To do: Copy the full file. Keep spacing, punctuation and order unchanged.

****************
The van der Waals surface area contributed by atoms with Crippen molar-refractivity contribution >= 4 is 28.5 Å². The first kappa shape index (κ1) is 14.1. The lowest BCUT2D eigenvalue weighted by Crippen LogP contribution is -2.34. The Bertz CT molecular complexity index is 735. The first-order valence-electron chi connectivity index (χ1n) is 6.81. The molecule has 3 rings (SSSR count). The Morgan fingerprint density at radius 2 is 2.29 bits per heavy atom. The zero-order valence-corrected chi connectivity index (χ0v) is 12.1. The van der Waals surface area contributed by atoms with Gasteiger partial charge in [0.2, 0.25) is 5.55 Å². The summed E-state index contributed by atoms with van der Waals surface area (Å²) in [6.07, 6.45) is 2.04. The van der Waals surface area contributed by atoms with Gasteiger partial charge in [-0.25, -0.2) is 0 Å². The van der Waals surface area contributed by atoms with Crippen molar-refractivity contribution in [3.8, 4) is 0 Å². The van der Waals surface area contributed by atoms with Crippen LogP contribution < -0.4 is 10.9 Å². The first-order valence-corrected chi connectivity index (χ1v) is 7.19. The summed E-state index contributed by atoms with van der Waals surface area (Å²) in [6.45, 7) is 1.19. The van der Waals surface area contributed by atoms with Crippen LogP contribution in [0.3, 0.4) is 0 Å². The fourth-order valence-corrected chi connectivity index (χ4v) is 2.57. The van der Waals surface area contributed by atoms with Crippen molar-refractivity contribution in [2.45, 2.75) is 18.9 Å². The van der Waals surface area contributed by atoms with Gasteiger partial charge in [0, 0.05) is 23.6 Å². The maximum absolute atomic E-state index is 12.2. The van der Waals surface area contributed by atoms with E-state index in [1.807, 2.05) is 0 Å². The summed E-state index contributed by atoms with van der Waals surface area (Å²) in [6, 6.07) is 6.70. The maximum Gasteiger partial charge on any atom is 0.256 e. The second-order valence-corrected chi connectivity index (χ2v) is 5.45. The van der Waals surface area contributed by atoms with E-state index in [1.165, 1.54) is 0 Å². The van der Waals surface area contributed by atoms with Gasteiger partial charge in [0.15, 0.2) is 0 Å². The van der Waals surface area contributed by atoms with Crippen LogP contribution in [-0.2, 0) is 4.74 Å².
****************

The van der Waals surface area contributed by atoms with Crippen molar-refractivity contribution >= 4 is 28.5 Å². The first kappa shape index (κ1) is 14.1. The lowest BCUT2D eigenvalue weighted by Crippen LogP contribution is -2.34. The Bertz CT molecular complexity index is 735. The first-order valence-electron chi connectivity index (χ1n) is 6.81. The molecule has 3 rings (SSSR count). The Morgan fingerprint density at radius 2 is 2.29 bits per heavy atom. The zero-order valence-corrected chi connectivity index (χ0v) is 12.1. The van der Waals surface area contributed by atoms with Gasteiger partial charge in [0.2, 0.25) is 5.55 Å². The summed E-state index contributed by atoms with van der Waals surface area (Å²) in [6.07, 6.45) is 2.04. The van der Waals surface area contributed by atoms with Gasteiger partial charge in [-0.25, -0.2) is 0 Å². The van der Waals surface area contributed by atoms with Crippen molar-refractivity contribution in [3.8, 4) is 0 Å². The van der Waals surface area contributed by atoms with Crippen LogP contribution < -0.4 is 10.9 Å². The first-order valence-corrected chi connectivity index (χ1v) is 7.19. The summed E-state index contributed by atoms with van der Waals surface area (Å²) in [6.45, 7) is 1.19. The van der Waals surface area contributed by atoms with Crippen LogP contribution in [0.3, 0.4) is 0 Å². The fourth-order valence-corrected chi connectivity index (χ4v) is 2.57. The van der Waals surface area contributed by atoms with Crippen molar-refractivity contribution in [2.45, 2.75) is 18.9 Å². The van der Waals surface area contributed by atoms with Gasteiger partial charge in [0, 0.05) is 23.6 Å². The maximum absolute atomic E-state index is 12.2. The van der Waals surface area contributed by atoms with E-state index in [1.807, 2.05) is 0 Å². The summed E-state index contributed by atoms with van der Waals surface area (Å²) in [6, 6.07) is 6.70. The maximum Gasteiger partial charge on any atom is 0.256 e. The second-order valence-corrected chi connectivity index (χ2v) is 5.45. The van der Waals surface area contributed by atoms with E-state index in [1.165, 1.54) is 0 Å². The van der Waals surface area contributed by atoms with Gasteiger partial charge in [0.15, 0.2) is 0 Å². The van der Waals surface area contributed by atoms with Crippen LogP contribution in [-0.2, 0) is 4.74 Å².